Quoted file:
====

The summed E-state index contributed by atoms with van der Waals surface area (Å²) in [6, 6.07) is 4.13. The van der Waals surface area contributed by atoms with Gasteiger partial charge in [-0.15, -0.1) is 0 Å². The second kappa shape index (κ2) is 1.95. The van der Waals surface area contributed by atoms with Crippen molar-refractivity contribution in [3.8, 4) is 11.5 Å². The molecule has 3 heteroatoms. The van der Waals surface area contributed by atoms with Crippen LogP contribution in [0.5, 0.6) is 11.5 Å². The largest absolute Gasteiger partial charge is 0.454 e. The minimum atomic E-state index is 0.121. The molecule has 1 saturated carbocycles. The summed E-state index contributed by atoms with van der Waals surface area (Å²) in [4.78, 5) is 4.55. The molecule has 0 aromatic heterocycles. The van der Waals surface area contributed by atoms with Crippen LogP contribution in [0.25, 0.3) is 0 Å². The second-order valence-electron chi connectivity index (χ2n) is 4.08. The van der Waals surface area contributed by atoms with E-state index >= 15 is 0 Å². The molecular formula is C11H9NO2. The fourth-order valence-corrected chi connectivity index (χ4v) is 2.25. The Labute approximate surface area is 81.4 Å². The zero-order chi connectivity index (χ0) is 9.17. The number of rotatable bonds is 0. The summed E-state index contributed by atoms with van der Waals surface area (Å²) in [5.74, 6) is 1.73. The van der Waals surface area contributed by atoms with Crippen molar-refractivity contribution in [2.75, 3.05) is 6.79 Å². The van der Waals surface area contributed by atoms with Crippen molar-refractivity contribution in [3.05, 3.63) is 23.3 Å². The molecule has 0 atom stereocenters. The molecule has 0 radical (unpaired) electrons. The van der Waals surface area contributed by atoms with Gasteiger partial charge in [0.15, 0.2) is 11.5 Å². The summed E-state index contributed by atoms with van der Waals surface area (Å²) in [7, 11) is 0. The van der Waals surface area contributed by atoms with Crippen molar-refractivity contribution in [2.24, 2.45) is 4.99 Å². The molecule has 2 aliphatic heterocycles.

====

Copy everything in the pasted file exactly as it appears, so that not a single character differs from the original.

The summed E-state index contributed by atoms with van der Waals surface area (Å²) in [6, 6.07) is 4.13. The van der Waals surface area contributed by atoms with Gasteiger partial charge in [-0.15, -0.1) is 0 Å². The second kappa shape index (κ2) is 1.95. The van der Waals surface area contributed by atoms with Crippen molar-refractivity contribution in [3.8, 4) is 11.5 Å². The molecule has 3 heteroatoms. The van der Waals surface area contributed by atoms with Crippen LogP contribution in [0.5, 0.6) is 11.5 Å². The largest absolute Gasteiger partial charge is 0.454 e. The minimum atomic E-state index is 0.121. The molecule has 1 saturated carbocycles. The summed E-state index contributed by atoms with van der Waals surface area (Å²) in [4.78, 5) is 4.55. The molecule has 0 aromatic heterocycles. The van der Waals surface area contributed by atoms with Crippen LogP contribution in [0.25, 0.3) is 0 Å². The second-order valence-electron chi connectivity index (χ2n) is 4.08. The van der Waals surface area contributed by atoms with E-state index >= 15 is 0 Å². The molecular formula is C11H9NO2. The fourth-order valence-corrected chi connectivity index (χ4v) is 2.25. The Labute approximate surface area is 81.4 Å². The zero-order chi connectivity index (χ0) is 9.17. The number of rotatable bonds is 0. The summed E-state index contributed by atoms with van der Waals surface area (Å²) in [5.74, 6) is 1.73. The van der Waals surface area contributed by atoms with Crippen molar-refractivity contribution in [2.75, 3.05) is 6.79 Å². The van der Waals surface area contributed by atoms with Crippen molar-refractivity contribution in [3.05, 3.63) is 23.3 Å². The molecule has 0 atom stereocenters. The molecule has 0 radical (unpaired) electrons. The van der Waals surface area contributed by atoms with Gasteiger partial charge in [0.15, 0.2) is 11.5 Å². The summed E-state index contributed by atoms with van der Waals surface area (Å²) in [7, 11) is 0. The van der Waals surface area contributed by atoms with Crippen molar-refractivity contribution in [2.24, 2.45) is 4.99 Å². The molecule has 2 aliphatic heterocycles.